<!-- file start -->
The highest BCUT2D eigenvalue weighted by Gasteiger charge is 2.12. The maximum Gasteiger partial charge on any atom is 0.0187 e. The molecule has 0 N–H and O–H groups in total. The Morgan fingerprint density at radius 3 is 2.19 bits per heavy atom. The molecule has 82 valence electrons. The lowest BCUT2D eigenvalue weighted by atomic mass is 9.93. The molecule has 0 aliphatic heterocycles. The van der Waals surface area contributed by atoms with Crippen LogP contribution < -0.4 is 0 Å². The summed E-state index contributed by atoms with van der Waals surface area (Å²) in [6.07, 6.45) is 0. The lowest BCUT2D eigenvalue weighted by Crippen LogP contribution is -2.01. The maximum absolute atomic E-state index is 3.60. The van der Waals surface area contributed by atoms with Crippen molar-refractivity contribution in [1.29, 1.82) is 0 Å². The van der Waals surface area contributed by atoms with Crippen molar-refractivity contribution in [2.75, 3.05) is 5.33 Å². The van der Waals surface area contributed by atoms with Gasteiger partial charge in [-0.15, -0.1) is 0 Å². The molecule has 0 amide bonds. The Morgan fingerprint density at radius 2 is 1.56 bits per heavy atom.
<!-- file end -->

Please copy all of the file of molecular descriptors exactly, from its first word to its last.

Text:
The highest BCUT2D eigenvalue weighted by Gasteiger charge is 2.12. The maximum Gasteiger partial charge on any atom is 0.0187 e. The molecule has 0 N–H and O–H groups in total. The Morgan fingerprint density at radius 3 is 2.19 bits per heavy atom. The molecule has 82 valence electrons. The lowest BCUT2D eigenvalue weighted by atomic mass is 9.93. The molecule has 0 aliphatic heterocycles. The van der Waals surface area contributed by atoms with Crippen LogP contribution < -0.4 is 0 Å². The summed E-state index contributed by atoms with van der Waals surface area (Å²) in [6.07, 6.45) is 0. The lowest BCUT2D eigenvalue weighted by Crippen LogP contribution is -2.01. The maximum absolute atomic E-state index is 3.60. The van der Waals surface area contributed by atoms with Crippen molar-refractivity contribution in [1.29, 1.82) is 0 Å². The van der Waals surface area contributed by atoms with Crippen molar-refractivity contribution in [2.75, 3.05) is 5.33 Å². The van der Waals surface area contributed by atoms with Gasteiger partial charge in [-0.15, -0.1) is 0 Å². The molecule has 0 amide bonds. The Morgan fingerprint density at radius 2 is 1.56 bits per heavy atom.